Resolvyx Pharmaceuticals is eying the ophthalmic market. The Bedford, MA-based biotech firm plans to announce today that the first human clinical tests of its resolvins—compounds with anti-inflammatory properties that occur naturally in fish oil—will be in patients with dry eye syndrome.
Mind you, many initial clinical trials are done with small pools of 40 or so healthy volunteers to test the safety of drugs. In Resolvyx’s planned trial, however, the firm plans to enroll 200 patients with dry eye to study not only the safety of a resolvin compound, dubbed RX-10045, but its effectiveness at various doses, CEO Paul Rubin says. The so-called Phase 1/2 trial, slated to begin before the end of the year, could also provide data to support later trials in other eye disorders such as age-related macular degeneration.
Luke wrote about Resolvyx and its strategy to commercialize resolvins in July, when company officials talked more about use of the compounds in inflammatory disorders such as asthma and rheumatoid arthritis. While the company still plans to begin an initial clinical trial for asthma with a separate resolvin compound by mid-2009, Rubin told me why his company chose to pursue eye disorders first.
“I think it’s a little bit easier to do the eye because people aren’t systemically affected by the drug,” Rubin says. “The thing about ophthalmology is you can actually do your first clinical trials with patients rather than just [healthy] volunteers. If the findings are positive, then we have obviously accelerated the timeline for development.”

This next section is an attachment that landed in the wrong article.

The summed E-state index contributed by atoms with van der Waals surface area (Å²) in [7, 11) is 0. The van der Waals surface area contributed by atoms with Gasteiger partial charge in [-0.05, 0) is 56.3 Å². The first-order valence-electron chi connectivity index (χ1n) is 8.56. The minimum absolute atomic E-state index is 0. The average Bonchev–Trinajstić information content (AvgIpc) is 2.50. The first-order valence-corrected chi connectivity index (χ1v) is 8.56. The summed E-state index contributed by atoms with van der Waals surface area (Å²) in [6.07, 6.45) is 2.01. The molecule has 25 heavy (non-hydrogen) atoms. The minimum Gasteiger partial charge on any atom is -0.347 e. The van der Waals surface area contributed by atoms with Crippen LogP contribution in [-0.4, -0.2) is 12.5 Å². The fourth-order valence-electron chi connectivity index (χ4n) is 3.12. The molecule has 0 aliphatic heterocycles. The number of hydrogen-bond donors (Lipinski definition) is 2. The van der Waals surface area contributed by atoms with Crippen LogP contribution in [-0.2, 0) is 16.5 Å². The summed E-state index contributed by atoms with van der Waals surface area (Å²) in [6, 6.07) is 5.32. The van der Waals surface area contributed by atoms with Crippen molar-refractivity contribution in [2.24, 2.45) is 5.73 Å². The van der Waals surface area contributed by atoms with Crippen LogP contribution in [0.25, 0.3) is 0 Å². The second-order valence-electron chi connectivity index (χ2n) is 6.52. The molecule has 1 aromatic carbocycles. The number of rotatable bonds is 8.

It’s not totally uncommon for drug developers to test novel compounds in peoples’ eyes before trying them inside the body. In fact, some of the earliest clinical trials of RNA-interference drugs have been for eye disorders, such as San Francisco-based Sirna Therapeutics’ early trial to develop the treatments for age-related macular degeneration.
The market for dry eye products is huge as well. Resolvyx says that there are between 25 million and 30 million Americans with dry eye syndrome. And in animal tests, the company found that one of the benefits of its resolvin treatment was it prevented loss of mucus-secreting cells that help to keep our eyes lubricated.